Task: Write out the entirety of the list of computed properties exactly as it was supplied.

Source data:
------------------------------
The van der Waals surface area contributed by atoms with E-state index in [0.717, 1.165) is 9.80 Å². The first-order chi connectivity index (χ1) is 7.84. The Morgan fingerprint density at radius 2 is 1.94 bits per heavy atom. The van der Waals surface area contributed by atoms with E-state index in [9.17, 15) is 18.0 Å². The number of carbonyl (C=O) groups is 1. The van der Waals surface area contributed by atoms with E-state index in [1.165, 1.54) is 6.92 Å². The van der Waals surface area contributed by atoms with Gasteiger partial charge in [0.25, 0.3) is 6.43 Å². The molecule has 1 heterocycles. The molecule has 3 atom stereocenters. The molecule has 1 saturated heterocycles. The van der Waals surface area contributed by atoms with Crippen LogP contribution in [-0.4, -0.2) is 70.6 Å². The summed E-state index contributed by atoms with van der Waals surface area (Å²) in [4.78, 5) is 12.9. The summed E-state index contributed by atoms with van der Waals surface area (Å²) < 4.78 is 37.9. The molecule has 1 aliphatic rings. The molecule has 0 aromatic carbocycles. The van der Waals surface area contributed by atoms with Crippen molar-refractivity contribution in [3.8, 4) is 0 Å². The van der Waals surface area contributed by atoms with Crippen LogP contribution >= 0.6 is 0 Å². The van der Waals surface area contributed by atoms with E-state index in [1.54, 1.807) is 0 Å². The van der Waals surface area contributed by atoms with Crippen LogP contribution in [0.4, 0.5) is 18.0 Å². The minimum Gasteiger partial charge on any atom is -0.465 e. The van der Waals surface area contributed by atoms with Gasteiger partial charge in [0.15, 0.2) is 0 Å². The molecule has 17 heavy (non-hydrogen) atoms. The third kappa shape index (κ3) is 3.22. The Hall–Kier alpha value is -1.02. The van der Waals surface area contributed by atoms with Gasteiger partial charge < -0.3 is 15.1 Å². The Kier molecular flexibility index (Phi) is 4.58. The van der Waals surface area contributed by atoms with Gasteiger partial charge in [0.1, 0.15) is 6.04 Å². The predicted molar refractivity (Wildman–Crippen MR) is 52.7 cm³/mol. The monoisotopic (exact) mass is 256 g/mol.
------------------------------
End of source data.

The van der Waals surface area contributed by atoms with E-state index in [0.717, 1.165) is 9.80 Å². The first-order chi connectivity index (χ1) is 7.84. The Morgan fingerprint density at radius 2 is 1.94 bits per heavy atom. The van der Waals surface area contributed by atoms with E-state index in [9.17, 15) is 18.0 Å². The number of carbonyl (C=O) groups is 1. The van der Waals surface area contributed by atoms with E-state index in [1.165, 1.54) is 6.92 Å². The van der Waals surface area contributed by atoms with Gasteiger partial charge in [0.25, 0.3) is 6.43 Å². The molecule has 1 heterocycles. The molecule has 3 atom stereocenters. The molecule has 1 saturated heterocycles. The van der Waals surface area contributed by atoms with Crippen LogP contribution in [-0.4, -0.2) is 70.6 Å². The summed E-state index contributed by atoms with van der Waals surface area (Å²) in [4.78, 5) is 12.9. The summed E-state index contributed by atoms with van der Waals surface area (Å²) < 4.78 is 37.9. The molecule has 1 aliphatic rings. The molecule has 0 aromatic carbocycles. The van der Waals surface area contributed by atoms with Crippen molar-refractivity contribution in [3.8, 4) is 0 Å². The van der Waals surface area contributed by atoms with Crippen LogP contribution >= 0.6 is 0 Å². The van der Waals surface area contributed by atoms with E-state index in [1.54, 1.807) is 0 Å². The van der Waals surface area contributed by atoms with Crippen LogP contribution in [0.4, 0.5) is 18.0 Å². The minimum Gasteiger partial charge on any atom is -0.465 e. The van der Waals surface area contributed by atoms with Gasteiger partial charge in [0.15, 0.2) is 0 Å². The molecule has 17 heavy (non-hydrogen) atoms. The third kappa shape index (κ3) is 3.22. The Hall–Kier alpha value is -1.02. The van der Waals surface area contributed by atoms with Gasteiger partial charge < -0.3 is 15.1 Å². The Kier molecular flexibility index (Phi) is 4.58. The van der Waals surface area contributed by atoms with Gasteiger partial charge in [0.1, 0.15) is 6.04 Å². The predicted molar refractivity (Wildman–Crippen MR) is 52.7 cm³/mol. The monoisotopic (exact) mass is 256 g/mol.